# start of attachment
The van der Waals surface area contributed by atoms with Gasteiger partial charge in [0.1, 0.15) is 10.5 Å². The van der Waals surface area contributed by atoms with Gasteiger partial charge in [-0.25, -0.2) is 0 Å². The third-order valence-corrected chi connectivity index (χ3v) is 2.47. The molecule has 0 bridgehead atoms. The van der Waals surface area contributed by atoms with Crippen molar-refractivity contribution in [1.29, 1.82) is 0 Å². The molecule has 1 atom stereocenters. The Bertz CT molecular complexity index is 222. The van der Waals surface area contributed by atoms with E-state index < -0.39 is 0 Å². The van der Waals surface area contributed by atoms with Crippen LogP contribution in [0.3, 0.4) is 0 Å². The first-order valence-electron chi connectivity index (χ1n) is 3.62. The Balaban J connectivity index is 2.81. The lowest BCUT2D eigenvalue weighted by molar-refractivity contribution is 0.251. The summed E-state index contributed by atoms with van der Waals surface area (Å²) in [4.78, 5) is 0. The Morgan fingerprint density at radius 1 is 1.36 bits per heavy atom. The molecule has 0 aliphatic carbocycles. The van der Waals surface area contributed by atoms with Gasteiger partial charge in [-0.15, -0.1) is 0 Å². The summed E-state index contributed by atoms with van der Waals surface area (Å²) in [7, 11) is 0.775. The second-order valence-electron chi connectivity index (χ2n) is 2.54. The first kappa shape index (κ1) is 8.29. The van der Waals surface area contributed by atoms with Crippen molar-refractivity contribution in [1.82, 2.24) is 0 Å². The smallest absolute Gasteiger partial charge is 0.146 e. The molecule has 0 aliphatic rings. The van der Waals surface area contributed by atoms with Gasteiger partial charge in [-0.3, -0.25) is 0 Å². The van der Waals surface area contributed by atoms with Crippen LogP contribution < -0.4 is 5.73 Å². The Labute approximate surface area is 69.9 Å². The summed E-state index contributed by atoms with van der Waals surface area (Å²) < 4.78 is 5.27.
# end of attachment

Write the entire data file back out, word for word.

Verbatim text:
The van der Waals surface area contributed by atoms with Gasteiger partial charge in [0.1, 0.15) is 10.5 Å². The van der Waals surface area contributed by atoms with Gasteiger partial charge in [-0.25, -0.2) is 0 Å². The third-order valence-corrected chi connectivity index (χ3v) is 2.47. The molecule has 0 bridgehead atoms. The van der Waals surface area contributed by atoms with Crippen molar-refractivity contribution in [1.29, 1.82) is 0 Å². The molecule has 1 atom stereocenters. The Bertz CT molecular complexity index is 222. The van der Waals surface area contributed by atoms with E-state index < -0.39 is 0 Å². The van der Waals surface area contributed by atoms with Crippen LogP contribution in [0.3, 0.4) is 0 Å². The first-order valence-electron chi connectivity index (χ1n) is 3.62. The Balaban J connectivity index is 2.81. The lowest BCUT2D eigenvalue weighted by molar-refractivity contribution is 0.251. The summed E-state index contributed by atoms with van der Waals surface area (Å²) in [4.78, 5) is 0. The Morgan fingerprint density at radius 1 is 1.36 bits per heavy atom. The molecule has 0 aliphatic carbocycles. The van der Waals surface area contributed by atoms with Gasteiger partial charge in [-0.15, -0.1) is 0 Å². The summed E-state index contributed by atoms with van der Waals surface area (Å²) in [7, 11) is 0.775. The second-order valence-electron chi connectivity index (χ2n) is 2.54. The first kappa shape index (κ1) is 8.29. The van der Waals surface area contributed by atoms with Crippen molar-refractivity contribution in [1.82, 2.24) is 0 Å². The smallest absolute Gasteiger partial charge is 0.146 e. The molecule has 0 aliphatic rings. The van der Waals surface area contributed by atoms with Gasteiger partial charge in [-0.3, -0.25) is 0 Å². The van der Waals surface area contributed by atoms with Crippen LogP contribution < -0.4 is 5.73 Å². The Labute approximate surface area is 69.9 Å². The summed E-state index contributed by atoms with van der Waals surface area (Å²) < 4.78 is 5.27.